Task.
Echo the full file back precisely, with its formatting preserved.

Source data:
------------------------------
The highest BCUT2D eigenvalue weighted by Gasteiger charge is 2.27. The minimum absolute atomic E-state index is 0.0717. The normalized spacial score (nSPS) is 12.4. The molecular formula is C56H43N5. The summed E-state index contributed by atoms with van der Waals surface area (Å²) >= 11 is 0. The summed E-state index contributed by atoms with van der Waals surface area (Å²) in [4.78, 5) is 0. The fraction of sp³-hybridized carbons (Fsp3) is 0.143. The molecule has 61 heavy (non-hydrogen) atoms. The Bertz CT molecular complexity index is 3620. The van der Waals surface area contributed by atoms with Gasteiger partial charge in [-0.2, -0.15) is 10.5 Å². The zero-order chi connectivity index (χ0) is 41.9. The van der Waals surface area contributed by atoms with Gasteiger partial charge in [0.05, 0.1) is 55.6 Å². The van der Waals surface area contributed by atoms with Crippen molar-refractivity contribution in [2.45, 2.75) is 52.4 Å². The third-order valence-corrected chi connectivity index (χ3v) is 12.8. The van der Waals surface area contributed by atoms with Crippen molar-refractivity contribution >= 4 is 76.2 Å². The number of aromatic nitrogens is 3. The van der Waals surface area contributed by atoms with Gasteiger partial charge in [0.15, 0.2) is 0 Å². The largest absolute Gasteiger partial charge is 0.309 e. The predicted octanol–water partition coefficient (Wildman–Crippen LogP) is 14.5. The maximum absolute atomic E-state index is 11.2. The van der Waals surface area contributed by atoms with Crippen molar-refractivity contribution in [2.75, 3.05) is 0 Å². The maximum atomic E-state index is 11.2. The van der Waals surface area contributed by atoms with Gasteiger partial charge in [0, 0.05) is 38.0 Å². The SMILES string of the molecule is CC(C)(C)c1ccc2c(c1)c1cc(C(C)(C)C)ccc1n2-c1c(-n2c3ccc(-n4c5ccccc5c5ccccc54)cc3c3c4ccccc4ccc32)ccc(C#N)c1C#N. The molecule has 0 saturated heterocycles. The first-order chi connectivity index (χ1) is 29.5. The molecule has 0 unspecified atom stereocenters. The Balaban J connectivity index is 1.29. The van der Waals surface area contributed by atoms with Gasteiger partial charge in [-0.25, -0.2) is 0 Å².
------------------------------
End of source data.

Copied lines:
The highest BCUT2D eigenvalue weighted by Gasteiger charge is 2.27. The minimum absolute atomic E-state index is 0.0717. The normalized spacial score (nSPS) is 12.4. The molecular formula is C56H43N5. The summed E-state index contributed by atoms with van der Waals surface area (Å²) >= 11 is 0. The summed E-state index contributed by atoms with van der Waals surface area (Å²) in [4.78, 5) is 0. The fraction of sp³-hybridized carbons (Fsp3) is 0.143. The molecule has 61 heavy (non-hydrogen) atoms. The Bertz CT molecular complexity index is 3620. The van der Waals surface area contributed by atoms with Gasteiger partial charge in [-0.2, -0.15) is 10.5 Å². The zero-order chi connectivity index (χ0) is 41.9. The van der Waals surface area contributed by atoms with Gasteiger partial charge in [0.05, 0.1) is 55.6 Å². The van der Waals surface area contributed by atoms with Crippen molar-refractivity contribution in [2.45, 2.75) is 52.4 Å². The third-order valence-corrected chi connectivity index (χ3v) is 12.8. The van der Waals surface area contributed by atoms with Crippen molar-refractivity contribution >= 4 is 76.2 Å². The number of aromatic nitrogens is 3. The van der Waals surface area contributed by atoms with Gasteiger partial charge in [0.15, 0.2) is 0 Å². The largest absolute Gasteiger partial charge is 0.309 e. The predicted octanol–water partition coefficient (Wildman–Crippen LogP) is 14.5. The maximum absolute atomic E-state index is 11.2. The van der Waals surface area contributed by atoms with Crippen molar-refractivity contribution in [2.75, 3.05) is 0 Å². The maximum atomic E-state index is 11.2. The van der Waals surface area contributed by atoms with Gasteiger partial charge in [0, 0.05) is 38.0 Å². The SMILES string of the molecule is CC(C)(C)c1ccc2c(c1)c1cc(C(C)(C)C)ccc1n2-c1c(-n2c3ccc(-n4c5ccccc5c5ccccc54)cc3c3c4ccccc4ccc32)ccc(C#N)c1C#N. The molecule has 0 saturated heterocycles. The first-order chi connectivity index (χ1) is 29.5. The molecule has 0 unspecified atom stereocenters. The Balaban J connectivity index is 1.29. The van der Waals surface area contributed by atoms with Gasteiger partial charge in [-0.25, -0.2) is 0 Å².